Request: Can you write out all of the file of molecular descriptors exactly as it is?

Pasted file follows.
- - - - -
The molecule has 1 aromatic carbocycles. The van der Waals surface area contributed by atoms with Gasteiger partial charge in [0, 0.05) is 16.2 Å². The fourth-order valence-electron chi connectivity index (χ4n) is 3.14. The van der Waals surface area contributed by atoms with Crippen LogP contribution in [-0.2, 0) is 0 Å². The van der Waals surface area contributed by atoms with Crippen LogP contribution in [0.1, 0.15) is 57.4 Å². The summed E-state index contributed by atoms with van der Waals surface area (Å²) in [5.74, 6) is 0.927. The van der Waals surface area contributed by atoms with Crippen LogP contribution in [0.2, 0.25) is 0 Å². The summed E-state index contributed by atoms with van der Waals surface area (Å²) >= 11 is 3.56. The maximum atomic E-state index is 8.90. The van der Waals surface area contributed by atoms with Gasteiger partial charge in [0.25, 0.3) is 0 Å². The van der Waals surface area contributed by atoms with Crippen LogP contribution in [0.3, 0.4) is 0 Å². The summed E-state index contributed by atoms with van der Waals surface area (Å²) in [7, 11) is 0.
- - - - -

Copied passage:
The molecule has 1 aromatic carbocycles. The van der Waals surface area contributed by atoms with Gasteiger partial charge in [0, 0.05) is 16.2 Å². The fourth-order valence-electron chi connectivity index (χ4n) is 3.14. The van der Waals surface area contributed by atoms with Crippen LogP contribution in [-0.2, 0) is 0 Å². The van der Waals surface area contributed by atoms with Crippen LogP contribution in [0.1, 0.15) is 57.4 Å². The summed E-state index contributed by atoms with van der Waals surface area (Å²) in [5.74, 6) is 0.927. The van der Waals surface area contributed by atoms with Crippen LogP contribution in [0.2, 0.25) is 0 Å². The summed E-state index contributed by atoms with van der Waals surface area (Å²) >= 11 is 3.56. The maximum atomic E-state index is 8.90. The van der Waals surface area contributed by atoms with Gasteiger partial charge in [0.25, 0.3) is 0 Å². The van der Waals surface area contributed by atoms with Crippen LogP contribution in [0.3, 0.4) is 0 Å². The summed E-state index contributed by atoms with van der Waals surface area (Å²) in [7, 11) is 0.